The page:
- - Sunday, May 20, 2012


JERUSALEM — Israeli ministers held a special Cabinet meeting at Ammunition Hill on Sunday to celebrate Jerusalem Day, when the Jewish state captured the Arab eastern sector 45 years ago during the Six-Day War.

Celebrations were lined up throughout the day with formal ceremonies, parties and the annual flag march through East Jerusalem to mark the “reunification” of the city that took place after the 1967 Middle East war.

For Israel, which annexed the eastern sector in a move not recognized by the international community, Jerusalem is its “eternal and undivided capital.”

Palestinians claim East Jerusalem as the capital of a future Palestinian state.

The Cabinet meeting was held at Ammunition Hill in East Jerusalem, a former Jordanian military post that saw some of the bloodiest fighting and now houses preserved trenches, battle fortifications and a museum.

During the meeting, the Cabinet decided to allocate $91 million to create public spaces in Jerusalem over the next six years in a bid to develop tourism and infrastructure, a statement from Prime Minister Benjamin Netanyahu’s office said.


Bomb explodes near U.N. peace convoy

DAMASCUS — A roadside bomb exploded in a restive suburb of the Syrian capital as senior U.N. officials toured the area on Sunday, the latest incident in which the unarmed observer mission has nearly been caught up in the country’s bloodshed.

No casualties were reported in the blast, which detonated about 500 feet away from visiting U.N. peacekeeping chief Herve Ladsous and Maj. Gen. Robert Mood, the chief of U.N. observers in Syria. Journalists accompanying the team also were nearby. The explosion blew off the front of a parked vehicle.

Nearly 50 people were killed on Sunday in violence across Syria, including 34 civilians who died in an assault in the restive central Hama province, the Syrian Observatory for Human Rights said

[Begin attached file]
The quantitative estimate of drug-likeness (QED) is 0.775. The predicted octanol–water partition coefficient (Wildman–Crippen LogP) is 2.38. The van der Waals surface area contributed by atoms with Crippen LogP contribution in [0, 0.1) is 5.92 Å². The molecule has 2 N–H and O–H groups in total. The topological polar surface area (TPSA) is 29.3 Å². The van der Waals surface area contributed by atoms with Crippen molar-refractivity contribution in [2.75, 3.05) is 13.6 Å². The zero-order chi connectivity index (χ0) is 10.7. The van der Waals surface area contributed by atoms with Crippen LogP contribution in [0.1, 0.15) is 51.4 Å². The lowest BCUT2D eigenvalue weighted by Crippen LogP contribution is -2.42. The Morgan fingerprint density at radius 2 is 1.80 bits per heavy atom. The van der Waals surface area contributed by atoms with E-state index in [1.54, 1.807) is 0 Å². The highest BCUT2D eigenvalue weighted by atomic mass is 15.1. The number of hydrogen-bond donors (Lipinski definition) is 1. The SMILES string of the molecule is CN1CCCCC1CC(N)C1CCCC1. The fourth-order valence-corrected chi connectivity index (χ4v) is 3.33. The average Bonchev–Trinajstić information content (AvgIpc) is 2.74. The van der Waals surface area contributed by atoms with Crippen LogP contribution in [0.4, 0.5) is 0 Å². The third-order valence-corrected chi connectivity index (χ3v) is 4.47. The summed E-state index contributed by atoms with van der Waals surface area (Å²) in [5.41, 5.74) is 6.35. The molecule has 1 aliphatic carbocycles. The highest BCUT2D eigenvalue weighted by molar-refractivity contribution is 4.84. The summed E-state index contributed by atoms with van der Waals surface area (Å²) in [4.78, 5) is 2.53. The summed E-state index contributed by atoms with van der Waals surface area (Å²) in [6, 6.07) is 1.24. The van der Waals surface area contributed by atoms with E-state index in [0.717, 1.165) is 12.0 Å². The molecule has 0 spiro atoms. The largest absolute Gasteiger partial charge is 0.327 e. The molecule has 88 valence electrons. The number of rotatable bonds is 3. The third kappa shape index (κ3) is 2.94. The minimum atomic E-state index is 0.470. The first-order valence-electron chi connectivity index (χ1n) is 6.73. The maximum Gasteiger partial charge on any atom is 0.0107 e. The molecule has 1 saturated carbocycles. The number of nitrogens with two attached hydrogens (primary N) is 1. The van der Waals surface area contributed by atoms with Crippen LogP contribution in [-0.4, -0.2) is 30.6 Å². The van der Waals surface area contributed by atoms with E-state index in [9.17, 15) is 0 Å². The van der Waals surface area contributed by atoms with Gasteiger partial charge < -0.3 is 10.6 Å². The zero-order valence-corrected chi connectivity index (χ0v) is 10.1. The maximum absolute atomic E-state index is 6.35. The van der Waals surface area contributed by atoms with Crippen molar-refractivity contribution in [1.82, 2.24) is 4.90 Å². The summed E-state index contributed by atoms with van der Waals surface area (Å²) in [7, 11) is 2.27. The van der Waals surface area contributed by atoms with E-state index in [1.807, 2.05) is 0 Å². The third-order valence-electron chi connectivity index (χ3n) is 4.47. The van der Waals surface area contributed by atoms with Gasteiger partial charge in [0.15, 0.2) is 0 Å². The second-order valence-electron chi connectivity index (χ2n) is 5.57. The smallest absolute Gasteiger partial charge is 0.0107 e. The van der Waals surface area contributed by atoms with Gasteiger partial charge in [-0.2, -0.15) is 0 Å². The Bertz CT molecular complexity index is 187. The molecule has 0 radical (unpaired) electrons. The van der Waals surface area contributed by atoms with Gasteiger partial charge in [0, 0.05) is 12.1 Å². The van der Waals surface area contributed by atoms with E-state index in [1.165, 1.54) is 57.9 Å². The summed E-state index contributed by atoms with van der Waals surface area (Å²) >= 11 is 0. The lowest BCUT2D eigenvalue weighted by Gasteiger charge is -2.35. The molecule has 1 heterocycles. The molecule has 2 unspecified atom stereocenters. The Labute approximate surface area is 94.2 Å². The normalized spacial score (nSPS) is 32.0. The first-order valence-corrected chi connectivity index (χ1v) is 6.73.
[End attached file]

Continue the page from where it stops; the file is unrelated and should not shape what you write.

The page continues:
The revolt against President Bashar Assad’s regime started in March 2011 with mostly peaceful protests calling for political change. The deadly government crackdown led many opposition supporters to take up arms.

In March, the U.N. said that 9,000 people had been killed. Hundreds more have died since.


Opposition demands release of leaders

DHAKA — Hundreds of opposition protesters rallied Sunday in Bangladesh’s capital to demand that authorities release 33 of their leaders and find a missing opposition official.

Former Prime Minister Khaleda Zia led the protest in downtown Dhaka as the activists staged a six-hour symbolic hunger strike. The protesters chanted “Down with the autocratic government” and “Free our leaders.”

Similar protests took place in all major cities and towns across the country Sunday.

The 18-party opposition alliance led by Mr. Zia accuses the government of manipulating courts and of abducting one of its leaders, Elias Ali. The government denies the allegations.

The opposition has also set a June 10 ultimatum for the government to restore a caretaker government system to oversee national elections due in 2014.


Police clash with protesters during strike

KATMANDU — Police on Sunday clashed with protesters who were violently enforcing a general strike and detained at least 52.

Police spokesman Binod Singh said the protesters attacked and burned at least two dozen vehicles that were defying Sunday’s general strike called by the Nepal Federation of Indigenous Nationalities.

The group called for businesses to close and vehicles to stay off the streets to support their demand that states proposed in the new constitution be determined on the basis of ethnic groups.

The Federation of Nepalese Journalists said it had reports that the protesters also attacked journalists.

Most markets and shops remained closed and highways were deserted Sunday. Mr. Singh said security has been stepped up.


Facebook censored over Muhammad contest

ISLAMABAD — Pakistan blocked the social networking website Twitter for much of Sunday because it refused to remove tweets considered offensive to Islam, said one of the country’s top telecommunications officials.

The tweets were promoting a competition on Facebook to post images of Islam’s Prophet Muhammad, said Mohammad Yaseen, chairman of the Pakistan Telecommunication’s Authority. Many Muslims regard depictions of the prophet, even favorable ones, as blasphemous.

The government restored access to Twitter before midnight Sunday, about eight hours after it initially blocked access. It was unclear whether the government reversed its decision because of action by Twitter or because of public criticism it received for its censorship.

• From wire dispatches and staff reports

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